Saturday, April 4, 2009

Queensgate (IV): Time To Move Forward

In Part I, I described the great opportunity presented by the Queensgate Terminals.

In Part II, I described the blatant "taking" of property rights and very expensive litigation that has kept it from happening, and could cost City taxpayers millions.

And in Part III, I tried to show that good views and high property values can coexist with a new terminal. They do in other parts of town.

But despite what I said in Part III, this is not even a simple up or down decision on whether this project can coexist with the community. This is not a question about a variance, or a new zoning proposal, and getting public input before deciding on a proposed change. And this is not a question where we are being asked to subsidize something with City or County funds.

Instead, those asking the City to continue to stand in the way of this project are asking the City Council, the City, and all City taxpayers, to continue to stand by, defend, and ultimately foot the bill for, completely inappropriate government actions that will likely cost millions.

And City Councilmembers who continue to stand against the project, too, are essentially standing in defense of this inappropriate government action (even though, like the Mayor, many weren't there when it happened). They too will ultimately be asking all taxpayers to foot the bill for this stance.

Respectfully, I think it’s far too much to ask.

In my judgment, the benefits of moving forward to the city, county and state dramatically, overwhelmingly outweigh any costs (and those costs can be minimized). On the flip side, the costs to taxpayers of stopping the project is in the millions from the takings compensation, property upkeep and further legal action alone, and far more in lost economic opportunity. And given the condition of the property, any benefit from that stance is hard to measure.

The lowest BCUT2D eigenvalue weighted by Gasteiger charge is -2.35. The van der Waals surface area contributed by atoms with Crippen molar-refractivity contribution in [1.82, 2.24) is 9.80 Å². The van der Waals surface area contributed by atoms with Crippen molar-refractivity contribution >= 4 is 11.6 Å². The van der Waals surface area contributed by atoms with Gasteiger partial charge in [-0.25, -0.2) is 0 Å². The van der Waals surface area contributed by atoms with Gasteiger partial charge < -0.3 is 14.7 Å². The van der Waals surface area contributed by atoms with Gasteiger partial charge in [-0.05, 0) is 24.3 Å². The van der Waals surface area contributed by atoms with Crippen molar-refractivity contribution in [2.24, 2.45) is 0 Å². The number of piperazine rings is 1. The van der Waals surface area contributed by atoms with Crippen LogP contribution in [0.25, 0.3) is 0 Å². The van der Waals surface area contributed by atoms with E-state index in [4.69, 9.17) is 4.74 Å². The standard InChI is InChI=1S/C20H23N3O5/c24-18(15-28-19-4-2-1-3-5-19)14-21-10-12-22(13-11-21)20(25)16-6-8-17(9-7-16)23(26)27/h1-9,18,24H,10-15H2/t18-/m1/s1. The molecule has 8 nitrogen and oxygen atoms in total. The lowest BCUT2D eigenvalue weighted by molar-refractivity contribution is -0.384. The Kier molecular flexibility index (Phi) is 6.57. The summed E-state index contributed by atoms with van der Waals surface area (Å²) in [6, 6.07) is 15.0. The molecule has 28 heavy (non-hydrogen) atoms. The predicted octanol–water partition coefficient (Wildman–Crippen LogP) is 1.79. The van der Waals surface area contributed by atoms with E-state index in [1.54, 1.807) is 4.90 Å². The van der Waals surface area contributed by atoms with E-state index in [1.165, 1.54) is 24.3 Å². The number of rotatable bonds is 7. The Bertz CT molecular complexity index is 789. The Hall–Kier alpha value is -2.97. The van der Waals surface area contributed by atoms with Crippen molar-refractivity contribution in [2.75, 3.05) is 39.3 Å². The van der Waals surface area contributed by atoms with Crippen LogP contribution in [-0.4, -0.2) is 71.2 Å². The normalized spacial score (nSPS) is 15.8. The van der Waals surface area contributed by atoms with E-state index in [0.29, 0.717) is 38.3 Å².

It's up to them, not me, but I hope the City will finally allow this strategic opportunity to move forward.

Queensgate (III): Viewing a "Working River"

In Part I, I described the great opportunity of the Queensgate Terminals.

In Part II, I described the blatant "taking" of property rights and very expensive litigation that has kept it from happening, and could cost taxpayers millions.

Now, I want to talk views. Part of the reason for the City’s actions is that some neighbors in Lower and East Price Hill are concerned about replacing a cement mixing facility and old port with a new, more modern and green port. They are concerned that it will impact the quality of life, their property values, etc. (Others actually support the project).

I never like to argue with citizens about their own neighborhood. And I certainly respect their passion for their neighborhood.

But others, including City Manager Dohoney, have already pointed out that this part of Queensgate is already industrial, that there are rail lines and manufacturing sites everywhere, that those sites are in plain view already and have been for decades, and that this site itself was used for barging and mooring before. Which explains why the zoning was never an issue.

Moreover, while we’ve never had enough port capacity, it’s safe to say we’ve always had a working river, and views of a working river. All along the river, East and West, we watch barges go to and fro. We watch trains come in and out all over the region. A balance between green and some “working elements” like ports is part of being on a river, and is part of the view. And if done right, it doesn’t undermine a good quality of life, high property values, or even parks.